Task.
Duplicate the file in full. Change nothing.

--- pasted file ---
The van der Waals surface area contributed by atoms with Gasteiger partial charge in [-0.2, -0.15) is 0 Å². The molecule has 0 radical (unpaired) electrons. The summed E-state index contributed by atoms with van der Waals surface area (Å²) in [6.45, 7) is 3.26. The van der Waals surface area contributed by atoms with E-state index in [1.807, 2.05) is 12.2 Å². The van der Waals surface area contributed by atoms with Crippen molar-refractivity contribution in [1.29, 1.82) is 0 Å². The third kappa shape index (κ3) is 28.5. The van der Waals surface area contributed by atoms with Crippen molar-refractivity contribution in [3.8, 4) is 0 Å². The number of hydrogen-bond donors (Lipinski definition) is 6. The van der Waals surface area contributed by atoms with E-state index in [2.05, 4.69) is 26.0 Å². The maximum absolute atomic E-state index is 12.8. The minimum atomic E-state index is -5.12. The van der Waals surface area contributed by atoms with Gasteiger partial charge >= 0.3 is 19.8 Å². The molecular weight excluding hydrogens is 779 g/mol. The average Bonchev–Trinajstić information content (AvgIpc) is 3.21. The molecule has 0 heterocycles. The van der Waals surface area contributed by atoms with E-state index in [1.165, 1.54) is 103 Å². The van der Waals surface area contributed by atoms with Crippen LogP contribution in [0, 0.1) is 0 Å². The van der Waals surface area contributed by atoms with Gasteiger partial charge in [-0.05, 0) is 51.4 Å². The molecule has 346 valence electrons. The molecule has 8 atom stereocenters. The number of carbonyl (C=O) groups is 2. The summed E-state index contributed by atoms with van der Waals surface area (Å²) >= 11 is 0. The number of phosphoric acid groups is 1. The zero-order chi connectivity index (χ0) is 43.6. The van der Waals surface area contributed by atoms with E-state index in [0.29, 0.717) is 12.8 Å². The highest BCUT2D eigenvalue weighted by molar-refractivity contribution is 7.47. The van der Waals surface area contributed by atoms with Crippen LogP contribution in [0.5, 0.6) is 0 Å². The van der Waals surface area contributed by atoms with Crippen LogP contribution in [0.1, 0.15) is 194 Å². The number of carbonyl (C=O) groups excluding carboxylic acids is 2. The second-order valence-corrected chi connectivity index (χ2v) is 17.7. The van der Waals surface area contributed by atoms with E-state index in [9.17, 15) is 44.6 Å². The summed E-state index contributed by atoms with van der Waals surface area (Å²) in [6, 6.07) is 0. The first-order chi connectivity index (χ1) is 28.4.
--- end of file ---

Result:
The van der Waals surface area contributed by atoms with Gasteiger partial charge in [-0.2, -0.15) is 0 Å². The molecule has 0 radical (unpaired) electrons. The summed E-state index contributed by atoms with van der Waals surface area (Å²) in [6.45, 7) is 3.26. The van der Waals surface area contributed by atoms with E-state index in [1.807, 2.05) is 12.2 Å². The van der Waals surface area contributed by atoms with Crippen molar-refractivity contribution in [1.29, 1.82) is 0 Å². The third kappa shape index (κ3) is 28.5. The van der Waals surface area contributed by atoms with Crippen molar-refractivity contribution in [3.8, 4) is 0 Å². The number of hydrogen-bond donors (Lipinski definition) is 6. The van der Waals surface area contributed by atoms with E-state index in [2.05, 4.69) is 26.0 Å². The maximum absolute atomic E-state index is 12.8. The minimum atomic E-state index is -5.12. The van der Waals surface area contributed by atoms with Gasteiger partial charge >= 0.3 is 19.8 Å². The molecular weight excluding hydrogens is 779 g/mol. The average Bonchev–Trinajstić information content (AvgIpc) is 3.21. The molecule has 0 heterocycles. The van der Waals surface area contributed by atoms with E-state index in [1.165, 1.54) is 103 Å². The van der Waals surface area contributed by atoms with Crippen LogP contribution in [0, 0.1) is 0 Å². The van der Waals surface area contributed by atoms with Gasteiger partial charge in [-0.05, 0) is 51.4 Å². The molecule has 346 valence electrons. The molecule has 8 atom stereocenters. The number of carbonyl (C=O) groups is 2. The summed E-state index contributed by atoms with van der Waals surface area (Å²) >= 11 is 0. The number of phosphoric acid groups is 1. The zero-order chi connectivity index (χ0) is 43.6. The van der Waals surface area contributed by atoms with E-state index in [0.29, 0.717) is 12.8 Å². The highest BCUT2D eigenvalue weighted by molar-refractivity contribution is 7.47. The van der Waals surface area contributed by atoms with Crippen LogP contribution in [0.5, 0.6) is 0 Å². The van der Waals surface area contributed by atoms with Crippen LogP contribution in [0.1, 0.15) is 194 Å². The number of carbonyl (C=O) groups excluding carboxylic acids is 2. The second-order valence-corrected chi connectivity index (χ2v) is 17.7. The van der Waals surface area contributed by atoms with E-state index in [9.17, 15) is 44.6 Å². The summed E-state index contributed by atoms with van der Waals surface area (Å²) in [6, 6.07) is 0. The first-order chi connectivity index (χ1) is 28.4.